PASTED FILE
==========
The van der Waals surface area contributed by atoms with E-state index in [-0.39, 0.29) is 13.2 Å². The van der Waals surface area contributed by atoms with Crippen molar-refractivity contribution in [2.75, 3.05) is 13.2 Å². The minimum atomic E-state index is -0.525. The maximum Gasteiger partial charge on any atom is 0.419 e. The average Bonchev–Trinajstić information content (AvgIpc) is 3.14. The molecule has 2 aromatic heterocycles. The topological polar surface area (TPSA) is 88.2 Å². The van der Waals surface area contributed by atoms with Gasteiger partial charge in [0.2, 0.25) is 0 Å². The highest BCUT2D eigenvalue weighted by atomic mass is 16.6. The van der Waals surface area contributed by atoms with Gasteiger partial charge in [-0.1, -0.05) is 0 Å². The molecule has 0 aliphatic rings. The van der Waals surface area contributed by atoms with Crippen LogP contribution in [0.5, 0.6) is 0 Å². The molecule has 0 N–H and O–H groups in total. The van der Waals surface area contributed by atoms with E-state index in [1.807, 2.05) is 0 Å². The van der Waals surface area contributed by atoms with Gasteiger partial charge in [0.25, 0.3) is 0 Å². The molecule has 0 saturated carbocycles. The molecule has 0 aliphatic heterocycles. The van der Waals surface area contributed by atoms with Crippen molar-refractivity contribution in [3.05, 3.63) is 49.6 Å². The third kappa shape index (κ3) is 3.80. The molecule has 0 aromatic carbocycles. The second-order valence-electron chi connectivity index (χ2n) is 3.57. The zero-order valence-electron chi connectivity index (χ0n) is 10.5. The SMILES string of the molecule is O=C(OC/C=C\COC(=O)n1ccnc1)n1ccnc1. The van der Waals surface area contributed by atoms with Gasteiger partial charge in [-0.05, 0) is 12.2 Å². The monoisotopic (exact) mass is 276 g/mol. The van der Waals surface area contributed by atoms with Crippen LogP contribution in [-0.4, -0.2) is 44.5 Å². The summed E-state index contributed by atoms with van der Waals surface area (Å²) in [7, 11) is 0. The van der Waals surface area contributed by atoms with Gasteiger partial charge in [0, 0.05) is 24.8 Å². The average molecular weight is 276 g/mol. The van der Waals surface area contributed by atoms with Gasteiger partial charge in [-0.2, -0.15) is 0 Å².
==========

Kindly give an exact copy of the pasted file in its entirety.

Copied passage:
The van der Waals surface area contributed by atoms with E-state index in [-0.39, 0.29) is 13.2 Å². The van der Waals surface area contributed by atoms with Crippen molar-refractivity contribution in [2.75, 3.05) is 13.2 Å². The minimum atomic E-state index is -0.525. The maximum Gasteiger partial charge on any atom is 0.419 e. The average Bonchev–Trinajstić information content (AvgIpc) is 3.14. The molecule has 2 aromatic heterocycles. The topological polar surface area (TPSA) is 88.2 Å². The van der Waals surface area contributed by atoms with Gasteiger partial charge in [0.2, 0.25) is 0 Å². The highest BCUT2D eigenvalue weighted by atomic mass is 16.6. The van der Waals surface area contributed by atoms with Gasteiger partial charge in [-0.1, -0.05) is 0 Å². The molecule has 0 aliphatic rings. The van der Waals surface area contributed by atoms with Crippen LogP contribution in [0.5, 0.6) is 0 Å². The molecule has 0 N–H and O–H groups in total. The van der Waals surface area contributed by atoms with E-state index in [1.807, 2.05) is 0 Å². The van der Waals surface area contributed by atoms with Gasteiger partial charge in [0.25, 0.3) is 0 Å². The molecule has 0 saturated carbocycles. The molecule has 0 aliphatic heterocycles. The van der Waals surface area contributed by atoms with Crippen molar-refractivity contribution in [3.05, 3.63) is 49.6 Å². The third kappa shape index (κ3) is 3.80. The molecule has 0 aromatic carbocycles. The second-order valence-electron chi connectivity index (χ2n) is 3.57. The zero-order valence-electron chi connectivity index (χ0n) is 10.5. The SMILES string of the molecule is O=C(OC/C=C\COC(=O)n1ccnc1)n1ccnc1. The van der Waals surface area contributed by atoms with Gasteiger partial charge in [-0.05, 0) is 12.2 Å². The monoisotopic (exact) mass is 276 g/mol. The van der Waals surface area contributed by atoms with Crippen LogP contribution in [-0.4, -0.2) is 44.5 Å². The summed E-state index contributed by atoms with van der Waals surface area (Å²) in [7, 11) is 0. The van der Waals surface area contributed by atoms with Gasteiger partial charge in [0, 0.05) is 24.8 Å². The average molecular weight is 276 g/mol. The van der Waals surface area contributed by atoms with Gasteiger partial charge in [-0.2, -0.15) is 0 Å².